Notmuch, Emacs and pinentry -- oh my

Daniel Kahn Gillmor dkg at
Mon Nov 11 09:02:06 PST 2019

On Fri 2019-11-08 16:40:05 +0100, Ralph Seichter wrote:
> I only access the server with a terminal, and that's where Emacs is
> running in. Curses is as graphical as it gets. ;-)

Neither pinentry-tty nor pinentry-curses is designed to work (or capable
of working well) with another process actively sharing the tty to which
it's connected.  That means that having either such interaction in the
same terminal while you're running emacs is probably not going to end
well :/

Have you considered running gpg-agent in a dedicated terminal window,
and handling the gpg-agent prompts from that window?  That would provide
a clean separation between password entry (and other forms of
interaction with the gpg-agent) and interaction with your message store.

My understanding is that this is the recommended way of using gpg-agent
when (a) you have a passphrase-locked secret key, and (b) no graphical
environment is available.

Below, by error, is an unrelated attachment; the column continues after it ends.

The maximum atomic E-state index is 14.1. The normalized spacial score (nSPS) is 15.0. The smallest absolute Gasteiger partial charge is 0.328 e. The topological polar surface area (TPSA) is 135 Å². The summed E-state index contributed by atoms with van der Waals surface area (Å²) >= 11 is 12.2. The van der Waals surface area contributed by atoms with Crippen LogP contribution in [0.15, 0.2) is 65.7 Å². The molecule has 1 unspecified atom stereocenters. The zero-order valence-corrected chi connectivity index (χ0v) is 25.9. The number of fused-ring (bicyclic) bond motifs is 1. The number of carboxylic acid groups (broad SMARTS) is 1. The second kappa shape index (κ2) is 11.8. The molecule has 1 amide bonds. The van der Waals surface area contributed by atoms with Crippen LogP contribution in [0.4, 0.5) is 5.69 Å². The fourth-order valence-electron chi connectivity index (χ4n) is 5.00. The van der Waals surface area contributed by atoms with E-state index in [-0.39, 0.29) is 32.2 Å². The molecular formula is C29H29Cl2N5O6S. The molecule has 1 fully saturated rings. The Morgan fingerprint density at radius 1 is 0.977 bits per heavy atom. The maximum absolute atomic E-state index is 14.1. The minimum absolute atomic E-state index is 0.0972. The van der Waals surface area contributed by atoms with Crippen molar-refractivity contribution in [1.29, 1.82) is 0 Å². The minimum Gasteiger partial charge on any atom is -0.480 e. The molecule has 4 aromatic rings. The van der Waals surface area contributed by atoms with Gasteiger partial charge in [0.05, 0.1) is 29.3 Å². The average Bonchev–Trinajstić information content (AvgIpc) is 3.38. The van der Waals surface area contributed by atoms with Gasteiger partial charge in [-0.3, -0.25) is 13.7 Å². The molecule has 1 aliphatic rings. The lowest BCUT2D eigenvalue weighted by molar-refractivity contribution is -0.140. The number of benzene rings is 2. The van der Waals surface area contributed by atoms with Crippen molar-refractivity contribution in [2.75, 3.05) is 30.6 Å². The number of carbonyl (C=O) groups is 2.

> As for the nuclear option of decoding on indexing: That worries me more
> than using Emacs with some form of pinentry and gpg-agent.

To be clear about your threat model here: an active attacker with access
to your account on the server can relatively easily get a copy of your
secret key in unprotected form.  What they do is intercept your
gpg-agent process, and then next time you enter your password, they use
it to decrypt and exfiltrate your secret key.

So the difference between that situation and a situation where you have
indexed the cleartext is that the same attacker can just raid the
cleartext index directly (e.g. from backups, or from the physical disk
if it's seized), without having to wait to actively intercept your

That's a significant difference, but not a huge one.

If your index was protected (e.g. via an encrypted filesystem), perhaps
you'd feel differently about that tradeoff?

In my queue of things to work on, i've got "notmuch lock" and "notmuch
unlock", which should apply filesystem encryption protection to your
notmuch index.  Is that something you'd be interested in?

note that if you adopt it, then you get a few additional nice features:

 * the ability to search the cleartext of your encrypted messages

 * the ability to destroy old/expired decryption-capable subkey secret
   material without losing access to the cleartext of encrypted messages
   that you want to retain.

happy to talk more about those tradeoffs if you like.

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